There’s a new detective at 221 Baker Street
Set against the background of 1930s England, Jewel of the Thames introduces Portia Adams, a budding detective with an interesting — and somewhat mysterious — heritage.
Nineteen-year-old Portia Adams has always been inquisitive. There’s nothing she likes better than working her way through a mystery. When her mother dies, Portia is left puzzling over why she was she left in the guardianship of the extravagant Mrs. Jones? Portia is promptly whisked from Toronto to London by her guardian, where she discovers that she has inherited 221 Baker Street — the former offices of Sherlock Holmes and Dr. Watson.
Portia settles into her new home and gets to know her downstairs tenants, including the handsome and charming Brian Dawes. She also finds herself entangled in three cases: the first one involving stolen jewelry, the second one a sick judge and the final case revolving around a kidnapped child. But the greatest mystery of all is her own. How did she come to inherit this townhouse? And why did her mother keep her heritage from her? Portia has a feeling Mrs. Jones knows more than she is letting on. In fact, she thinks her new guardian may be the biggest clue of all.
Confession time I'm not a huge Sherlockian. I'm actually rather the opposite--I was always more in the Hercule Poirot camp of quirky male detectives that most people find obnoxious. BBC's show (and Benedict Cumberbatch's cheekbones) however convinced me I was being too hard on the fellow. When I received an email asking if I'd be interested in reviewing Jewel of the Thames (as part of Portia's blog tour) it came just as I finished episode 3 of the show and I wasn't ready to let go. Really not ready to let go. Have you seen season 3? No? You'll see why I wasn't ready to let go.
Broken into 3 cases, each building on the last as Portia's journey towards the truth unravels. Misri does Portia a great service by not making her instantly perfect. While she definitely has a keen eye, quick intellect and charming personality she's still young and not immune to the fallacies of that youth. For instance in the second case she only stumbles upon the truth through happenstance and luck while in the first case it takes a lot of leg work and cunning an the third case a combination of the two.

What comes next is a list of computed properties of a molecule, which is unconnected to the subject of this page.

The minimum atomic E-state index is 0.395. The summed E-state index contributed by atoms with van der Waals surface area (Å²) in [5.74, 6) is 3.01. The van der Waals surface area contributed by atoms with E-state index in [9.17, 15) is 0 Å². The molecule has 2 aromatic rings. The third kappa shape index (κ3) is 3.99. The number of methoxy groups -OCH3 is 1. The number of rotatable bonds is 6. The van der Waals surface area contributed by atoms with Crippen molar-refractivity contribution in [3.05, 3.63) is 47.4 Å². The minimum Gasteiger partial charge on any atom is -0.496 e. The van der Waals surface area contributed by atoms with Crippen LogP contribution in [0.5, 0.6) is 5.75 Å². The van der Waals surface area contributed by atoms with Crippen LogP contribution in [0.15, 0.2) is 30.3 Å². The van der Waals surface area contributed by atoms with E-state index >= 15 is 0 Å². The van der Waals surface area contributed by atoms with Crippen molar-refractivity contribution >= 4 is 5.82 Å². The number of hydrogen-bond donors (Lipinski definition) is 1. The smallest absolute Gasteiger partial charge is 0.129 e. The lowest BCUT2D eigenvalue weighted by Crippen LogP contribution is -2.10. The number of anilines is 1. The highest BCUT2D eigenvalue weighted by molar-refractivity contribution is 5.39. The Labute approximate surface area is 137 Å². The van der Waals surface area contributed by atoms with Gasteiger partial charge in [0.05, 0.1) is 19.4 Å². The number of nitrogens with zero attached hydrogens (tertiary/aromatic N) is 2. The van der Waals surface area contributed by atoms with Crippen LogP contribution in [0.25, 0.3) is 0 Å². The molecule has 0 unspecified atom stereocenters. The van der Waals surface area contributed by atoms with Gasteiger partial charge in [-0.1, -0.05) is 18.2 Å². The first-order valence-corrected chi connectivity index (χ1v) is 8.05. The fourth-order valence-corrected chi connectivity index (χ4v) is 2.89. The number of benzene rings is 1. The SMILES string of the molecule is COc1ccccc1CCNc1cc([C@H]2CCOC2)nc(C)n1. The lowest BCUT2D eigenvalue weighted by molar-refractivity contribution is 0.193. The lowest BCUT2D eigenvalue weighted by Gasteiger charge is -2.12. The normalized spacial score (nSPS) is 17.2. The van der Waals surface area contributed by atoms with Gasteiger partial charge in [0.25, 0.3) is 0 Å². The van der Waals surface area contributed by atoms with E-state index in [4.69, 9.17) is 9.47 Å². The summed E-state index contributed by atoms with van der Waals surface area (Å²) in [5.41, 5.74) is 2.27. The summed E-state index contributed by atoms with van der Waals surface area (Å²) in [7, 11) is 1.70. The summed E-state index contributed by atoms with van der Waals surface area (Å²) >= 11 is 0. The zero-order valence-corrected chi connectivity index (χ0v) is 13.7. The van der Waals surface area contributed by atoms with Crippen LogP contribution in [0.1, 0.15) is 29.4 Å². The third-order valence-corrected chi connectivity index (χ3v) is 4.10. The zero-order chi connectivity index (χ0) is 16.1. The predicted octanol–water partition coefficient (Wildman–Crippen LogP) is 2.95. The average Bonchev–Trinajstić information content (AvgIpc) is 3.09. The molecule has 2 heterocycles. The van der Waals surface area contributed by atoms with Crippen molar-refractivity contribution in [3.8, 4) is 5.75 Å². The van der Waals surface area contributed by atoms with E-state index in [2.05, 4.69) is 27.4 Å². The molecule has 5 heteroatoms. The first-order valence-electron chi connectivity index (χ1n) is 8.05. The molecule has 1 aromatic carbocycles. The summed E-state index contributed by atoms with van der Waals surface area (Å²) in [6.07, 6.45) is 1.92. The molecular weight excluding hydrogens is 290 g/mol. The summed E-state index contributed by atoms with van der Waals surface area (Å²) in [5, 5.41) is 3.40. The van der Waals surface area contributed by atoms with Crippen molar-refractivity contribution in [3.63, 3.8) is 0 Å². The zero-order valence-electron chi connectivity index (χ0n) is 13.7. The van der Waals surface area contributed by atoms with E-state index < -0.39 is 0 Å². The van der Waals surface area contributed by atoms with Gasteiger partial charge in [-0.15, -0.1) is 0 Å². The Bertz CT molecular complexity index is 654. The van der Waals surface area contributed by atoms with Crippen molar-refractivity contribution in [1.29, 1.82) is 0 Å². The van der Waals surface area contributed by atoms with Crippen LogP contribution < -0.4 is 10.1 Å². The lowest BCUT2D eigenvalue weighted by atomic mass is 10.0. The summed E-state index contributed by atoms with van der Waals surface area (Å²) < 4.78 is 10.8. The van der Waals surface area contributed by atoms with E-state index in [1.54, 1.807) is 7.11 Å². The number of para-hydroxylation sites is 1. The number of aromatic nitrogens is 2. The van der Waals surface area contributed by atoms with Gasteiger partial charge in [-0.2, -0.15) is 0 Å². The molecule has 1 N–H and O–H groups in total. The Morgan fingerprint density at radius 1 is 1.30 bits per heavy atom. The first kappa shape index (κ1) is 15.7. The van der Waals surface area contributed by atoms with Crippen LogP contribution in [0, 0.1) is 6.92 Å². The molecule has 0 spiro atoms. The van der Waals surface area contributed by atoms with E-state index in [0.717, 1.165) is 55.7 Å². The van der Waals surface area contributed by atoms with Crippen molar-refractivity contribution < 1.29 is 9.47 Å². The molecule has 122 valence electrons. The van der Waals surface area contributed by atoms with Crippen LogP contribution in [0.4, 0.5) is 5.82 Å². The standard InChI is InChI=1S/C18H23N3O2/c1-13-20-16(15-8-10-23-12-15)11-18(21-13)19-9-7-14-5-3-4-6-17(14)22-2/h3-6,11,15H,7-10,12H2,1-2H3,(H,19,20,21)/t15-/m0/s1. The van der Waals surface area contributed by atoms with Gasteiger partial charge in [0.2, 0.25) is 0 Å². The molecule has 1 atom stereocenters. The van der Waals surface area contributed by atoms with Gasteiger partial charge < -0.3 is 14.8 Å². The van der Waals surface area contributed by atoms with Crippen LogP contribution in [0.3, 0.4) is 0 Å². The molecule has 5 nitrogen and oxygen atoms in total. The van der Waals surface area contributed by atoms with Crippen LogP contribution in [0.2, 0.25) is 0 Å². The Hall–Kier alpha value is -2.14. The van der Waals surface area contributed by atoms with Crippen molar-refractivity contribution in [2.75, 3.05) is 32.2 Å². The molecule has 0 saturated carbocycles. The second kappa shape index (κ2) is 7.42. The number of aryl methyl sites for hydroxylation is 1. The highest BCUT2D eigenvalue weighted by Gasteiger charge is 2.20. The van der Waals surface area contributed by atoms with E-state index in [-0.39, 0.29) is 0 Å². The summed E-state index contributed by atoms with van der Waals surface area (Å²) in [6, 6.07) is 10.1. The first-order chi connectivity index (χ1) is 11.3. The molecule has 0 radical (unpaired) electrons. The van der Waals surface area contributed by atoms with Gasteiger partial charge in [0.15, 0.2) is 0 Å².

Portia is immediately likeable. She's practical, humble and tries hard to not let herself become entangled in things. In many ways she was like Holmes--the minutiae of the day didn't bog her down, she was always concerned with the larger focus. Unlike Holmes she does understand the need for social niceties and proves herself very capable of steering between the upper crusty sorts to the Scotland Yard detectives she runs into occasionally.
Those surrounding her--from her mysterious benefactor to the couple who took over 221 Baker Street to the detective who is incredulous about her abilities are all engaging. Even the "villains" prove to be delightful as they offer Portia a chance to test her mettle as an amateur detective determined to take up with Holmes and Watson left off.
I will say that sometimes the nature of the cases threw off the pacing of the underlying plot. While the individual stories were well paced, the cases themselves were written almost as connected individual short stories so at times the flow of time felt stiff. Also I found it a little bit outside the ordinary that so much happened to her in so short a time, but then as any fan of detective shows or stories can tell you the amateur detective has a knack for attracting dangerous situations.
JEWEL OF THE THAMES is a well paced mystery that felt genuine and made me try to figure out what was going on. Some details of Portia's shrouded family past are rather obvious, but watching her piece together the clues was amusing. Especially when she figured out who her ahem guardian was. I definitely can't wait to see what happens next and I certainly hope to see more of Brian Dawes (though I'm okay with him only being a friend and not a love interest, I like their easy banter and companionability).